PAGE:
Messages to my dear friend, Monica, as we share our experiences of being a mother, the things we learn from our little girls, everyday and the lessons we learn from life itself.
A Blog-dialogue across continents, countries and oceans of time and space...
(We last met in 2000 A.D, in India.)

Saturday, July 14, 2012

Happy Birthday, Daughter!

Whenever the birthday of a loved one rolls around, I get ponderous, wistful and, at times, a little bit sad. Just a little bit, though! Last weekend was one such day. What made it extra special and extra poignant is that my first-born turned eight that day. There's something irrevocable and definitive about birthdays. Like time has been stamped and chronicled...so-and-so is now and henceforth eight years and counting....time that has passed on, never to return. All that remains are memories, growing fainter and fainter with the passage of time, save those special details that make memories feel so very much alive...

My first baby...Shivangi. I quite vividly remember the day she was born in all its glorious details...It was a Monday, and a sunny one at that. I had walked home, after being discharged from the hospital that very morning, after a weekend 'under observation'. After reaching home, I cooked and waited for my M-i-L to return from work. As we watched TV that night, I felt an uncomfortable pain around my bump, as if an invisible band was being gradually tightened around my ample middle... Mum asked me if I was all right, and, since I had no clue, I nodded. Later that night, as the discomfort intensified, she told me to take care and get some rest, and to wake her up if I felt any pain. My husband worked afternoon shifts as a restaurant manager, so I called him and we talked about the possibility that tonight was THE NIGHT!! After an excited exchange and numerous text messages to him, I rang the Delivery Suite team and was told to take some Paracetamol and try to relax until the contractions were five minutes apart. When I told my husband Raj, he just jumped up, and said, "Let's go!!" 

I can recollect, with some accuracy, the way the Delivery Suite Midwives settled me in, and the way I held my husband's hand with bone-crushing intensity. (Its a good thing he has always been fit and works out at the gym, come rain or shine; a lesser man would have howled and pulled away as the waves of pain crashed over me with alarming regularity.) It all felt so rushed, and uncomfortable that I felt like saying, "hang on, can we run over this bit again!!??" It left me ill-prepared to use the gas-and-air mask that a nurse told me to breathe with when the pain intensified. Consequently, I managed to deliver my precious first child whilst feeling as if I were being ripped from the inside out. I pushed and pushed and then some more until the searing pain gave way and I felt a warm, wet and soft form escape my body... I craned my neck to catcha glimpse of my child, (all I could see was black hair and a tiny, limp form, face down on the sheets between my knees. Worried and anxious when I did not hear her cries (as I had expected, thanks to the hundred-odd hindi films depicting the birth of a child) my feeling of dread was pushed to the back when the super-efficient midwife wrapped her up in a clean towel and proffered my husband a pair of scissors to cut the cord...With shaking hands, he did just as she instructed, and she lay my baby in my ams for a quick cuddle.... Meanwhile, Senior staff who entered the room (I had no idea who they were and scrambled to preserve the remnants of my dignity) A supportive midwife helped me sit up and I was relieved to see I was decent! The seniors consulted amongst themselves about her low APGAR score, and debated on the next course of action. All this took just a few minutes and soon after her birth, they had a little sterile trolley brought in and were ready to take S down to NIU to be monitored for a few hours.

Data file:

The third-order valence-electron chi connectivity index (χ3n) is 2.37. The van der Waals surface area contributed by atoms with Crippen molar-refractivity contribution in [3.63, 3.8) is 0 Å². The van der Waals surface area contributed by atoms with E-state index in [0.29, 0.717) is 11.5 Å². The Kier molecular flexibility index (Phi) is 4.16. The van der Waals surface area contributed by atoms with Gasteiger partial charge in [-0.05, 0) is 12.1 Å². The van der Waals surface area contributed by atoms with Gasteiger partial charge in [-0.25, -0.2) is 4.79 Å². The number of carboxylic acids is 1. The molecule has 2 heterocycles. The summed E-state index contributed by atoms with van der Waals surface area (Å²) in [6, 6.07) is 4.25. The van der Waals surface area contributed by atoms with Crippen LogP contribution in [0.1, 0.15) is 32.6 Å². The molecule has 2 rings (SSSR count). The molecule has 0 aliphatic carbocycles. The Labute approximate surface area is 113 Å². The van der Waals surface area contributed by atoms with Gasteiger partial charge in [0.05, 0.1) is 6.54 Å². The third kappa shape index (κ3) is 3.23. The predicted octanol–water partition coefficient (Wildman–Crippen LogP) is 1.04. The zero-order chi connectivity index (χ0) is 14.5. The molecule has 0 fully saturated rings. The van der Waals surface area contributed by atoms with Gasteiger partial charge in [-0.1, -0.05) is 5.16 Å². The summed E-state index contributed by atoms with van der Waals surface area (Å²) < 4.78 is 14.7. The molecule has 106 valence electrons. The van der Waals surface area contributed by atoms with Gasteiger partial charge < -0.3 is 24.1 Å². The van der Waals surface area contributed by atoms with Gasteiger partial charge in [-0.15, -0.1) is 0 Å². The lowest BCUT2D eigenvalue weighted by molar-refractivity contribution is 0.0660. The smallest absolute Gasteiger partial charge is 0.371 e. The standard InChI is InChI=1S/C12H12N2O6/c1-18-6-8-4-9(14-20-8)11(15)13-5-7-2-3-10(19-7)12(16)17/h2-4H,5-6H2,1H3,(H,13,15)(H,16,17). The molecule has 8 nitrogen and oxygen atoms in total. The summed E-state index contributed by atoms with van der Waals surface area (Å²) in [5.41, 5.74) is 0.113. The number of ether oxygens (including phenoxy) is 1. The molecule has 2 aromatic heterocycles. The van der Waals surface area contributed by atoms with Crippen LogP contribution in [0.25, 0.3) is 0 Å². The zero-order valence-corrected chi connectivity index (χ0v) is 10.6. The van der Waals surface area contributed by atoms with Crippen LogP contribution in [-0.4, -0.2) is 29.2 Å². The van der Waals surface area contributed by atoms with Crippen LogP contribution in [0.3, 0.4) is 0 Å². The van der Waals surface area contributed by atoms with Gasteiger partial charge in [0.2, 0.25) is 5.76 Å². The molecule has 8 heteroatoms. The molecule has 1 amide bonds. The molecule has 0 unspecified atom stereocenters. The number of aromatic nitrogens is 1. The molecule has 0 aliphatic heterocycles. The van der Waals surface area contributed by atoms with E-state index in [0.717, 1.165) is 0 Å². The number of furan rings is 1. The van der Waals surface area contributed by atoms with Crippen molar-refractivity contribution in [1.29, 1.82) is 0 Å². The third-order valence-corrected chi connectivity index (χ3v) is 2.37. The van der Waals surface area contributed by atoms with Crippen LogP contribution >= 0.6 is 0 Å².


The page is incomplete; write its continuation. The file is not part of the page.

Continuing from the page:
In the moments following her birth, as the NICU staff whisked her away, my dear husband looked worried sick and torn in two as he brushed away tears with the back of his hand. A nurse plunged a needle into my thigh to give me some vitamin K and another prepared to 'stitch me up'. Late that morning, after an hour of bed rest, and a wash (that made me feel like I was still alive) and being examined and monitored by the wonderful staff, I was wheeled down to see my brand-new baby daughter, who I had only just held in my arms briefly, until that point... (My husband and his mum had gone home after seeing to it that both of us were okay and resting.) She looked so tiny, so fragile and yet so much her own person!! Her spiky, jet-black hair stood out in all directions,  her eyes tighly shut, an unmistakable frown (her Dad's) imprinted her forehead as she lay on her tummy, under the warm light in an incubator. As she slept, I looked and looked at her, unable to fight the urge to hold her close, yet afraid to do so, as she clearly, needed the drip and the warmth. I debated with myself and continued to look at her until a kindly nurse asked me if I'd like to hold her!!?? So, as mother and daughter were finally re-united outside the womb, a new chapter of our lives began! A chapter that said, "Hello!!"

In all our interactions so far in her young life, I try and recollect that first meeting and that first touch... As she snuggles up to me at night and falls asleep to this day, her breathing becoming regular and her little hands clasping me in different places, I thank God for the gift of motherhood...